— John Donne English poet 1572 - 1631
— Maya Angelou American author and poet 1928 - 2014
Context: I don't trust people who don't love themselves and tell me "I love you." … There is an African saying which is: "Be careful when a naked person offers you a shirt." The Distinguished Annie Clark Tanner Lecture, 16th-annual Families Alive Conference, Weber State University, May 8, 1997 - Full text online at weber.edu http://departments.weber.edu/chfam/familiesalive/angelouspeech.html3
„I think I'm a natural-born leader. I know how to bow down to authority if it's authority that I respect.“
— Tupac Shakur rapper and actor 1971 - 1996
„Millions long for immortality who don't know what to do with themselves on a rainy Sunday afternoon.“
— Susan Ertz British writer 1894 - 1985
Anger in the Sky (New York: Harper & Brothers, 1943), p. 134.
„He who has iron, has bread. People bow down before bayonets; a disarmed crowd is swept aside. But a France bristling with workers in arms means the advent of socialism. In the presence of armed proletarians, all obstacles, resistances and impossibilities will disappear.“
— Louis Auguste Blanqui French socialist and political activist 1805 - 1881
"Warning to the People" (1851)
„You don't find love, it finds you. It's got a little bit to do with destiny, fate, and what's written in the stars.“
— Anaïs Nin writer of novels, short stories, and erotica 1903 - 1977
— George Carlin American stand-up comedian 1937 - 2008
„History is always written by the victor and histories of the vanquished belong to a shrinking circle of those who were there.“
— Joachim Peiper SS officer 1915 - 1976
Parker, Hitler's Warrior, chapter 19, citing Peiper to Karl Wortmann, November 28, 1974 in note 27.
„Do what you feel in your heart to be right — for you'll be criticized anyway. You'll be "damned if you do, and damned if you don't."“
— Eleanor Roosevelt American politician, diplomat, and activist, and First Lady of the United States 1884 - 1962
As quoted in How to Stop Worrying and Start Living (1944; 1948) by Dale Carnegie; though Roosevelt has sometimes been credited with the originating the expression, "Damned if you do and damned if you don't" is set in quote marks, indicating she herself was quoting a common expression in saying this. Actually, this saying was coined back even earlier, 1836, by evangelist Lorenzo Dow in his sermons about ministers saying the Bible contradicts itself, telling his listeners, "… those who preach it up, to make the Bible clash and contradict itself, by preaching somewhat like this: 'You can and you can't-You shall and you shan't-You will and you won't-And you will be damned if you do-And you will be damned if you don't.' "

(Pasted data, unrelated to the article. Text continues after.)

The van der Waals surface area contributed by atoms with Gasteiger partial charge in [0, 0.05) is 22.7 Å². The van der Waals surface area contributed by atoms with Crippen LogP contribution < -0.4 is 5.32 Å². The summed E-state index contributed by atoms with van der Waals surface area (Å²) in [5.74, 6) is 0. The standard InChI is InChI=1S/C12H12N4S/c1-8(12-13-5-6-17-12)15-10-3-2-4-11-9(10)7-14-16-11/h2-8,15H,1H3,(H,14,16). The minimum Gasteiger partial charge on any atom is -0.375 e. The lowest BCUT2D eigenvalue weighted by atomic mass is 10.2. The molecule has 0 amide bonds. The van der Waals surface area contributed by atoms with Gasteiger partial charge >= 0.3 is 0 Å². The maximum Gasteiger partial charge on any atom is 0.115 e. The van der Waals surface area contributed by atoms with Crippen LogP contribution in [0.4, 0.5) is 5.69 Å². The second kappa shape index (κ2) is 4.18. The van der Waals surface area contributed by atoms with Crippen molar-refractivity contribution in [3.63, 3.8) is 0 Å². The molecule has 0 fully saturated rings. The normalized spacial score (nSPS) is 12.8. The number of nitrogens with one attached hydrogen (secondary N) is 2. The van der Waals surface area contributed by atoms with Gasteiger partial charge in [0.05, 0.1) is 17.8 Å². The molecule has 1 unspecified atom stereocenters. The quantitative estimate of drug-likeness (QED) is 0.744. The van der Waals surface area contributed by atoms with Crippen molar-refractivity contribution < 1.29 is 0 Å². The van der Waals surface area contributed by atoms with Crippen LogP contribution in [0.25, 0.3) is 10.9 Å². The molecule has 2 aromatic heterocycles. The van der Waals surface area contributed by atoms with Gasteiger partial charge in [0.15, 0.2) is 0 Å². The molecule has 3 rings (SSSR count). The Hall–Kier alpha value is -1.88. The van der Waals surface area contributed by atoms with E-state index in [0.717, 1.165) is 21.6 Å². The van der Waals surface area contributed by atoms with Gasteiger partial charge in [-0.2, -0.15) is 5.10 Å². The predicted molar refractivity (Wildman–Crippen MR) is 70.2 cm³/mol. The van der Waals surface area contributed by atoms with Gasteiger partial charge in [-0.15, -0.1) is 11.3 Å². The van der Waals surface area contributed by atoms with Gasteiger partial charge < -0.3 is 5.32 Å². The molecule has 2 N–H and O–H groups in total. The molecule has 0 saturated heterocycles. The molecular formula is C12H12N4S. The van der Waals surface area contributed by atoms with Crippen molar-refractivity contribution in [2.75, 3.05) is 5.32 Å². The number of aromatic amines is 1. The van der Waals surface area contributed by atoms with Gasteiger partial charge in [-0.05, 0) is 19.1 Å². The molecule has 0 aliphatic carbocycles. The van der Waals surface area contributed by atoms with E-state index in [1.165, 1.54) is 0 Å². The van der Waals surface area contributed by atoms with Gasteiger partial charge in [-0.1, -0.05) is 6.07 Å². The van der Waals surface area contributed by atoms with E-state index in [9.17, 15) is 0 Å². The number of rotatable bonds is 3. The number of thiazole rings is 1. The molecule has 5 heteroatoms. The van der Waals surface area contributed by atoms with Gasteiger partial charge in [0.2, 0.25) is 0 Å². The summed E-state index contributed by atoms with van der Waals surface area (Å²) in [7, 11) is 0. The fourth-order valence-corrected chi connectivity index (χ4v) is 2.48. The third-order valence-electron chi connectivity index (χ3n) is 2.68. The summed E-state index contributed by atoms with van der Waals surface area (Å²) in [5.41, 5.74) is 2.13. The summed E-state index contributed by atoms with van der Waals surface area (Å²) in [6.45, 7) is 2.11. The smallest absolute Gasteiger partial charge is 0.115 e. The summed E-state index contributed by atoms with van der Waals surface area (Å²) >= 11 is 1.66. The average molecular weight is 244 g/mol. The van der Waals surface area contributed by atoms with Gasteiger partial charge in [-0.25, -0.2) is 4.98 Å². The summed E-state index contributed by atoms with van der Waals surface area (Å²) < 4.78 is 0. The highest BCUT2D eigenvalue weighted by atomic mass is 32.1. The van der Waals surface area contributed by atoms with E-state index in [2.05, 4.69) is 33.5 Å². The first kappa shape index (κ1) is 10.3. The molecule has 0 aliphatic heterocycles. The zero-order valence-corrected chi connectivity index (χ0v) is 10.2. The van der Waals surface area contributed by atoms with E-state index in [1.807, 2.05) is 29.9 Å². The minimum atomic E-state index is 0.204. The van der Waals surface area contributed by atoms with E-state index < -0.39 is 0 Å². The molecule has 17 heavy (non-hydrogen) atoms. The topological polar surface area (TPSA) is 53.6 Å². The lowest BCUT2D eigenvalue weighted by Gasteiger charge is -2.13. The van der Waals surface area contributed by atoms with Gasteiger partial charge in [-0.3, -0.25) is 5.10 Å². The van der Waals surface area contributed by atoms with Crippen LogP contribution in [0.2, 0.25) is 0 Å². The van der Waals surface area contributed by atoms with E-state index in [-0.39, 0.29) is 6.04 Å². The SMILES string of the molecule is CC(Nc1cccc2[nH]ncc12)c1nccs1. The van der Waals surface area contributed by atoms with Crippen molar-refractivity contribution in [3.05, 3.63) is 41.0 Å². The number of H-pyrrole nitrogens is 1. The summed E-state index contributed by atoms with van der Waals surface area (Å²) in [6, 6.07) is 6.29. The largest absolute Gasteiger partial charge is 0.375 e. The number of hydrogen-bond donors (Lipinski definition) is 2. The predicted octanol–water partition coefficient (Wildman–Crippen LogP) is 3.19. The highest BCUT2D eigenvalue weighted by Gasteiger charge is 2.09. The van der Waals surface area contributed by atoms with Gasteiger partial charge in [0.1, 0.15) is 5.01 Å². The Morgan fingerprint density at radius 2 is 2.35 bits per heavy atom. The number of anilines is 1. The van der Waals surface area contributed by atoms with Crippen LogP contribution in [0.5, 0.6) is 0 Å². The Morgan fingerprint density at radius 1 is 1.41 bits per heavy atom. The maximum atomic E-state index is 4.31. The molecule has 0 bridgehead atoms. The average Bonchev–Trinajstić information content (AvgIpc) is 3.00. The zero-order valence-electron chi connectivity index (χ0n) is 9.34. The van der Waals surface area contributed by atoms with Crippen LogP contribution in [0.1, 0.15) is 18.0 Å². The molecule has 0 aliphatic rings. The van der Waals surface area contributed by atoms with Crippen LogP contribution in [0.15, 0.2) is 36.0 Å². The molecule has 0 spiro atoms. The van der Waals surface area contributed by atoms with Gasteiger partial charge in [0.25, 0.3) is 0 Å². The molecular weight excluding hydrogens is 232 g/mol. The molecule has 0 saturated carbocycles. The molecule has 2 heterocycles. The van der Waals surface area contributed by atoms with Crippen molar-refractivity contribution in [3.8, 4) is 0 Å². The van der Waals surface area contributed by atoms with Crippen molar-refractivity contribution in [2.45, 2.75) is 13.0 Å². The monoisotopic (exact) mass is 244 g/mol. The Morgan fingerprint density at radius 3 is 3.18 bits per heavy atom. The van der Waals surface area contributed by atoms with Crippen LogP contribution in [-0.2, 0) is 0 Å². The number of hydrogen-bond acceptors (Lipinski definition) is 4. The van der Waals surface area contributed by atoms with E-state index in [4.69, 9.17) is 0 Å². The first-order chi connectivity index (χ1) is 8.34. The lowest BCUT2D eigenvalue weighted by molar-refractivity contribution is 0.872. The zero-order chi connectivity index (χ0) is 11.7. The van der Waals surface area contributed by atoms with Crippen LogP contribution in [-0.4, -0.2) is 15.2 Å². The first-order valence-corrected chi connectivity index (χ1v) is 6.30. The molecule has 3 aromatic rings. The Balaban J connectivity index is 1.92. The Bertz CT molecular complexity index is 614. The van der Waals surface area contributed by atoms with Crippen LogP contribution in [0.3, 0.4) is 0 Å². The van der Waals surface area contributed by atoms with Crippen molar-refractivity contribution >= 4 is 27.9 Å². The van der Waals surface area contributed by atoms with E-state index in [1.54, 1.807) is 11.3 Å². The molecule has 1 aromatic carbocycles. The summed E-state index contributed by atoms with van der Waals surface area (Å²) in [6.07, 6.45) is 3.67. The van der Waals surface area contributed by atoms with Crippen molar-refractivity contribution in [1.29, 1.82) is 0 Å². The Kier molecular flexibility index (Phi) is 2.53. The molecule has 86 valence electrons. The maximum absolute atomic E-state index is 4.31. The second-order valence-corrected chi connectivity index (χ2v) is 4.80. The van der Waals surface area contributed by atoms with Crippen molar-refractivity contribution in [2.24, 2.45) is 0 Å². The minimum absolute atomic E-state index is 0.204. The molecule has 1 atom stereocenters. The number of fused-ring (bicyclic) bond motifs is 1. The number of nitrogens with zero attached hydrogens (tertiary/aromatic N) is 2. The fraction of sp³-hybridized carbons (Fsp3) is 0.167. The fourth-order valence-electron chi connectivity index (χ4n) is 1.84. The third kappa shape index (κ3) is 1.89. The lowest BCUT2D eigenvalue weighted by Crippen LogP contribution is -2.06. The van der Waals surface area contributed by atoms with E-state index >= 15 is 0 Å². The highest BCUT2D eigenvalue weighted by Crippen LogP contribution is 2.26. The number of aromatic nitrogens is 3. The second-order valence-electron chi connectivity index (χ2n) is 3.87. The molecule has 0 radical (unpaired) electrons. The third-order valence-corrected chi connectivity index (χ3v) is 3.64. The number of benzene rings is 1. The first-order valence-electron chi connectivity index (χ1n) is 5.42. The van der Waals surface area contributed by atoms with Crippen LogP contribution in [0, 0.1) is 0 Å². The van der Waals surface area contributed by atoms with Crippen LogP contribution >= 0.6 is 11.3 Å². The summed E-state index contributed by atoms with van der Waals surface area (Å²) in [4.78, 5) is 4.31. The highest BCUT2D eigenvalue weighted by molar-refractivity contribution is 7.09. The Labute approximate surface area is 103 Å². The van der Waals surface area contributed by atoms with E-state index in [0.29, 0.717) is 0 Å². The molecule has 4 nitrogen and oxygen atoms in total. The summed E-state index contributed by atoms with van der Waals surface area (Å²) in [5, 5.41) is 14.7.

„There are a lot of people, a lot of powerful people, who want to clamp down on the Internet. And to be honest, there aren’t a whole lot who have a vested interest in protecting it from all of that.“
— Aaron Swartz computer programmer and internet-political activist 1986 - 2013
Context: The people rose up, and they caused a sea change in Washington — not the press, which refused to cover the story — just coincidentally, their parent companies all happened to be lobbying for the bill; not the politicians, who were pretty much unanimously in favor of it; and not the companies, who had all but given up trying to stop it and decided it was inevitable. It was really stopped by the people, the people themselves. They killed the bill dead, so dead that when members of Congress propose something now that even touches the Internet, they have to give a long speech beforehand about how it is definitely not like SOPA; so dead that when you ask congressional staffers about it, they groan and shake their heads like it’s all a bad dream they’re trying really hard to forget; so dead that it’s kind of hard to believe this story, hard to remember how close it all came to actually passing, hard to remember how this could have gone any other way. But it wasn’t a dream or a nightmare; it was all very real. And it will happen again. Sure, it will have yet another name, and maybe a different excuse, and probably do its damage in a different way. But make no mistake: The enemies of the freedom to connect have not disappeared. The fire in those politicians’ eyes hasn’t been put out. There are a lot of people, a lot of powerful people, who want to clamp down on the Internet. And to be honest, there aren’t a whole lot who have a vested interest in protecting it from all of that. Even some of the biggest companies, some of the biggest Internet companies, to put it frankly, would benefit from a world in which their little competitors could get censored. We can’t let that happen.